Replay Value: 7.1
Hunting is always a controversial topic but then again, so is all violence in video games. And essentially, despite the fact that it would horrify animal lovers, Cabela’s Outdoor Adventures is a bloodless game; it seeks to cater to the true hunting lovers rather than the gore fiends who crave massive amounts of grossness from their FPSs. Therefore, this Activision product attempts to be a simulator of sorts and while they really go out of their way to provide the player with as much variety as possible, the execution leaves a little to be desired, and some of that depth just doesn’t have a significant impact on the experience. The good news is that it’s $20 cheaper than the standard new next-gen title, so that makes it a little easier on the wallet and in turn, easier for us to recommend. However, we really have to be clear: if you’re not into hunting, don’t bother. That should go without saying but some may look at the FPS theme and decide to give it a shot…well, only if you know what a 10-point buck looks like.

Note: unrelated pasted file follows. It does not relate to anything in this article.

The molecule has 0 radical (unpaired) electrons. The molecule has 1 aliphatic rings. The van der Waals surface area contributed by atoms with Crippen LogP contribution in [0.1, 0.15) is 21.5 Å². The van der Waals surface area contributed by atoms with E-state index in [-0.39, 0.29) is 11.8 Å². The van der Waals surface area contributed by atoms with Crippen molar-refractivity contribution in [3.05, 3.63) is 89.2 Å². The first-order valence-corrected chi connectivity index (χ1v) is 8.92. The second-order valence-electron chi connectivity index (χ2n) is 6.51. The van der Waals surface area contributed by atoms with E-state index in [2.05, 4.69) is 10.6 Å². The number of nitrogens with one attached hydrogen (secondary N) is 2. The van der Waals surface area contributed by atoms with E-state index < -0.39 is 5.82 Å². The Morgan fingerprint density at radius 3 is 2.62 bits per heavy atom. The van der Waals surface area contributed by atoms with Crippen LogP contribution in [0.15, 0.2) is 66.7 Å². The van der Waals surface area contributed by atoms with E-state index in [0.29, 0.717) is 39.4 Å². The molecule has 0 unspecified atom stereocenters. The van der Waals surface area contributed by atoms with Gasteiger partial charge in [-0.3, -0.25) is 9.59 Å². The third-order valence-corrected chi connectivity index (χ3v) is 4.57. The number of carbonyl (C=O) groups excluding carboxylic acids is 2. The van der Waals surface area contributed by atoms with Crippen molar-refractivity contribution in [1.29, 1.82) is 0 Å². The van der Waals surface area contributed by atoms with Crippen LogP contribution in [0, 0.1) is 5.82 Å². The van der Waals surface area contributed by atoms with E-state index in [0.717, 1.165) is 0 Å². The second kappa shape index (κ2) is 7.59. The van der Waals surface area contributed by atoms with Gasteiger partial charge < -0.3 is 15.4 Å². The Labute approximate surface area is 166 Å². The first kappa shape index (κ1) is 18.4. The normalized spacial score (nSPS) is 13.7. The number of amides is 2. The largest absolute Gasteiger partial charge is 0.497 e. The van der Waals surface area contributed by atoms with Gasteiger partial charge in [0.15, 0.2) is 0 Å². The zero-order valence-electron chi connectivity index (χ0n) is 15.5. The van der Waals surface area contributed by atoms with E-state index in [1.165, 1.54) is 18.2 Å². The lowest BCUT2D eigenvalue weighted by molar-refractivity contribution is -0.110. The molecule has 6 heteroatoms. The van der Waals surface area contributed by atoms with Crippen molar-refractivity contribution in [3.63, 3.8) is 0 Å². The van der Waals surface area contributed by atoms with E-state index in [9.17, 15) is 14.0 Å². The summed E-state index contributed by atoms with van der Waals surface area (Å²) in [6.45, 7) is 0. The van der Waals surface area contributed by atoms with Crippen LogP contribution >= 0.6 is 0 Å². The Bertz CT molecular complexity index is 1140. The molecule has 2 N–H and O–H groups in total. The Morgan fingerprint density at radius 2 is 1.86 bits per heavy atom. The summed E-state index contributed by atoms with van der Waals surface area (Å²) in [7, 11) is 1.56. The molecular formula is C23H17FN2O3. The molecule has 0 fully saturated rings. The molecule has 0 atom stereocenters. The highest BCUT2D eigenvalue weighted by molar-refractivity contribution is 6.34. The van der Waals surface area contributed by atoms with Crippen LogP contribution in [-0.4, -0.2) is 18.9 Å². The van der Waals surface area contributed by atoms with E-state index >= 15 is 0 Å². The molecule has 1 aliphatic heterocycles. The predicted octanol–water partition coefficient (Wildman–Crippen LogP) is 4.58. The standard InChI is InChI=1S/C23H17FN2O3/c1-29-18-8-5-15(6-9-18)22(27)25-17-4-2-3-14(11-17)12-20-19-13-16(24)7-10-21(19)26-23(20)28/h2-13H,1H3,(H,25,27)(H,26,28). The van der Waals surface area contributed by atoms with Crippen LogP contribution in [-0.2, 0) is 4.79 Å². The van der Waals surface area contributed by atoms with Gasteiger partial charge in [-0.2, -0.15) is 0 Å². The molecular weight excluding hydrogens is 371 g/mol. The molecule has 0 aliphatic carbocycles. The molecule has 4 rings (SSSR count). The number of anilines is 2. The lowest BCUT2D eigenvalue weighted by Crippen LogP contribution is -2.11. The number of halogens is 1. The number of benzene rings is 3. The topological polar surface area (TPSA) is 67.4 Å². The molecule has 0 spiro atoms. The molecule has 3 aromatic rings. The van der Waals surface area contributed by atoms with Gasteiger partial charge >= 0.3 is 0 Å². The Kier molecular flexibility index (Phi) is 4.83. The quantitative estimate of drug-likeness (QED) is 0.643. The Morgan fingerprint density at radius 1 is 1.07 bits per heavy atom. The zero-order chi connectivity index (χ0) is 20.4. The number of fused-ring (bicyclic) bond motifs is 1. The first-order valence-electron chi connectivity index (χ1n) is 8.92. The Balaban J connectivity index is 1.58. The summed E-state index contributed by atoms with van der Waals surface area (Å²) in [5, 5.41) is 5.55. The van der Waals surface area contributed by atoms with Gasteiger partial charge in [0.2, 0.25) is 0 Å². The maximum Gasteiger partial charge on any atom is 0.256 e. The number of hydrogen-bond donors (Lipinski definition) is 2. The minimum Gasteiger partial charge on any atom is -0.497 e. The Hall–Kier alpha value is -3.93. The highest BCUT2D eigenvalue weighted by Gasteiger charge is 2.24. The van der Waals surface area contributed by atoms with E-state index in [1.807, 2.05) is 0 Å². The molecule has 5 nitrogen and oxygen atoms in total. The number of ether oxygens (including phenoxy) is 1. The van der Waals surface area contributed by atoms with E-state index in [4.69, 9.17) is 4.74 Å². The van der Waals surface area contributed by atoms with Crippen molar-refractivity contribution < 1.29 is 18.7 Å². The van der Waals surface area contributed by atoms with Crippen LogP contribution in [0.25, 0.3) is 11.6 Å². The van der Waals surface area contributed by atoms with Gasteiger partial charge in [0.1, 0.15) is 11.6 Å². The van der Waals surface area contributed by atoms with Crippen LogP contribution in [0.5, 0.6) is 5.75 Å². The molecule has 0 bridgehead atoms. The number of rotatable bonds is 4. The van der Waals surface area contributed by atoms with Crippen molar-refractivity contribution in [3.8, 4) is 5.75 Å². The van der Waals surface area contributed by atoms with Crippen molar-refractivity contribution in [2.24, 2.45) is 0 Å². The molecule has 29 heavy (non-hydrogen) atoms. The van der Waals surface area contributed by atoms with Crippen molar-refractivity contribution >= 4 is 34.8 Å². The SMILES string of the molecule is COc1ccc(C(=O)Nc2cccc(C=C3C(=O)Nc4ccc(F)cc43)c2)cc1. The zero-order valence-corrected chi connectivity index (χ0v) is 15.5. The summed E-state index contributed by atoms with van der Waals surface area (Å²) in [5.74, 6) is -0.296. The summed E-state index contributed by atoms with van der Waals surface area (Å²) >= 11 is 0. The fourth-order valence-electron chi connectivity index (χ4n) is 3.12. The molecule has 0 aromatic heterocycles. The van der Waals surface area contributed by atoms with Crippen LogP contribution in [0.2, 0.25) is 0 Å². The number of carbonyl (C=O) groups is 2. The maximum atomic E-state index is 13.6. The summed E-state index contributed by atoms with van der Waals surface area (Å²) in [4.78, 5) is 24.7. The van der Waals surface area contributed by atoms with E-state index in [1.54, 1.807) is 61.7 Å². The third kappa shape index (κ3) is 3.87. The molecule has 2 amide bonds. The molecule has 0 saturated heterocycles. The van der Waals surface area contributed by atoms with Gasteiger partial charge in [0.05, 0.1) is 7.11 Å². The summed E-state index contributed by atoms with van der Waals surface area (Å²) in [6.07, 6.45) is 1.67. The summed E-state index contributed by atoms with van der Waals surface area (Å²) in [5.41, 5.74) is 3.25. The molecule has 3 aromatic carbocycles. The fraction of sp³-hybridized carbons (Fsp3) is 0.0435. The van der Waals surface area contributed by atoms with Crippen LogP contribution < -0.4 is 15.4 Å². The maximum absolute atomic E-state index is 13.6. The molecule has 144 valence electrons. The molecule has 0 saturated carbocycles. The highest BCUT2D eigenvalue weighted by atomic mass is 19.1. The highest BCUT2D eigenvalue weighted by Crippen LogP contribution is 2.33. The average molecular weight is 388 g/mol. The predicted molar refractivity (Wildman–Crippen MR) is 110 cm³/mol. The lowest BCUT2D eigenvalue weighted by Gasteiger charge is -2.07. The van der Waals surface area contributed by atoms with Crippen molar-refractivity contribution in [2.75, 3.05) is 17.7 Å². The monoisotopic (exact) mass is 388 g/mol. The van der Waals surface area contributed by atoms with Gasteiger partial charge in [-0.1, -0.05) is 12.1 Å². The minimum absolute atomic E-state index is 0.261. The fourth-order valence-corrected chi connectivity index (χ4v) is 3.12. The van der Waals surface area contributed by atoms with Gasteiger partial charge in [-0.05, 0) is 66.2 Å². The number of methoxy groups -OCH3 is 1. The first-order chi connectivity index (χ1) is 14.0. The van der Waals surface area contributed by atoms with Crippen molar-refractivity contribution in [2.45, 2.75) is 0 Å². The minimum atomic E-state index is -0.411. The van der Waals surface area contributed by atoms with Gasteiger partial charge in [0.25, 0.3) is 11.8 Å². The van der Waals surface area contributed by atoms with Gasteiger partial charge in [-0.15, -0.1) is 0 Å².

The graphics are passable for a game like this; there’s a decent amount of detail and each animal has authentic characteristics. The coloring is just about right, too, although the presentation begins to lose its luster as the forest closes in around you, meaning the textures begin to suffer when up-close-and-personal. The other problem is the movement animation, which gets jerky on the part of both the animals and your character. We’ll address this more in the gameplay section – see the complaints surrounding aiming – but for the time being, suffice it to say that while the graphics are solid, the frame rate stutters occasionally. Beyond that, there isn’t much else to say. Your weapons and items appear sharp and clear, the landscape is appropriately large and changes realistically as you travel (everything from valleys to lakes to mountainous regions), and for the most part, it really does look like you’re on the hunt. They just needed more polish and shine applied to the surface textures, as they really bring things down a notch or two.